Modes of Literacy

While reading through the readings this week, I found myself gravitating towards the Sylvia Scribner article and it’s ability to show the messiness that is literacy. The function of literacy and literacy practices not only depends on the social norms of a given culture, but also embodies various power structures and stages of “intellectual development” (21). However, as I was sifting through these ideas, I couldn’t help but questioning how these concepts could be reflected into the classroom. Based on our reedings, where the majority of my questions stem from is finding the differentiation between “institutional literacy” (meaning the basic literacy skills and need to know practices that will help our students advance academically and professionally) and “social literacy” (meaning all of the other literacy practices that allow our students to develop socially and culturally). In my mind, it’s becoming more and more difficult to envision a perfect union between these two ideas, especially in the classroom. I keep asking question like: how would this curriculum be made to suit the needs of the community and society overall? Would personalized classroom curriculum need to be created for each community? How would that work demographically? As our schools become more and more diverse, how do we support the cultures of all of our students? Is there a way for teachers to embody the cultural and social importance of literacy while still giving them the “how to” skills that they will need when applying for a job? Should we even have “literacy standards” that students need to meet every year? Should teachers go through K-12 with the same group of students to build that community of practice?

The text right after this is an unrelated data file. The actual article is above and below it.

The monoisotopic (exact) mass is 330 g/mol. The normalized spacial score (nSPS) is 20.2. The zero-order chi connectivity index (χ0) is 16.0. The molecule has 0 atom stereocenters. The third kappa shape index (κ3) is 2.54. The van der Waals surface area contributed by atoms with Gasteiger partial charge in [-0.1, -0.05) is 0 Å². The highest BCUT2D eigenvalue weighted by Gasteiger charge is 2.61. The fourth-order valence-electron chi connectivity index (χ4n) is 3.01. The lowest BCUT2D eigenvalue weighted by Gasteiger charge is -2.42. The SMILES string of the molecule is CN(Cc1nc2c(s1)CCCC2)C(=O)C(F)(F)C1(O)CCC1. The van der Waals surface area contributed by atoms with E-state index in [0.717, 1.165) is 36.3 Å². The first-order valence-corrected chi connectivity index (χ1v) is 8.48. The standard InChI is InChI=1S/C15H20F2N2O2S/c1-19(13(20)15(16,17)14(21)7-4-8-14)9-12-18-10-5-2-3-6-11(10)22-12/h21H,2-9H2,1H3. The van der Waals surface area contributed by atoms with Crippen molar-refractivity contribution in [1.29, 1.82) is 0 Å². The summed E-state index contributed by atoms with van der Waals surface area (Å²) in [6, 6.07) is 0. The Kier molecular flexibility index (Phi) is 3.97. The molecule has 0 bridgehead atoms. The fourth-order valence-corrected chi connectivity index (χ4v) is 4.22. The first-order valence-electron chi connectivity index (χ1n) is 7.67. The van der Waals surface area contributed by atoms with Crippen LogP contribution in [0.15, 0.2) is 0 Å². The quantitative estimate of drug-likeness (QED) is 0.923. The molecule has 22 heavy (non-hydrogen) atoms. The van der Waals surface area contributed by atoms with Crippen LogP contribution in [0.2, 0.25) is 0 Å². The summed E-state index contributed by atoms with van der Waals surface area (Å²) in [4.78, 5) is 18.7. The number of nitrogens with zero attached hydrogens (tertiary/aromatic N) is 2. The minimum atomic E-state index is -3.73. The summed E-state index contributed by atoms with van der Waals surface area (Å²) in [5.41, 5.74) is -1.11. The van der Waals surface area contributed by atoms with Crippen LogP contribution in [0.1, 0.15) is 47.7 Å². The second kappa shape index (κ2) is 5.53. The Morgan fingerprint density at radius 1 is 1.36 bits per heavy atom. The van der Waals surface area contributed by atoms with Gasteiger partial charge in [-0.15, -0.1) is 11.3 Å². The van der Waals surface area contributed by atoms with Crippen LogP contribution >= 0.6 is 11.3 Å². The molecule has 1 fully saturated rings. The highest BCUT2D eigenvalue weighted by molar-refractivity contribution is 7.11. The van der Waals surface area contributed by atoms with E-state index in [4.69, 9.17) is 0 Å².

The more and more I read and observe, the more questions I have. My biggest internal struggle is finding a balance between the needs of the student and the needs of society. Since literacy is social, then how do we help the individual?

However, as I start to look into my thesis and explore the notion of digital literacy, I can’t help but wonder how important the platform in which literacy is shown through is? As our generation pushes further and further into the digital age, and technologies like pen and paper are used less and less, and people are expected to be able to navigate a multitude of digital platforms at a high functioning level, how is this evolving our literary needs/practices/functionality? I’m of course thinking about gaming when I ask these questions. In a virtual world that utilizes visual, written, and spoken literacy techniques, while also engaging players in critical thinking scenarios that embody social and cultural interpretations and identity projection (meaning you are taking on the role of yourself and an ‘other’) while still having the ability to interact in real time with other players, is this method the balance that we are searching for? Could this be a link between “institutional literacy” and “social literacy”?

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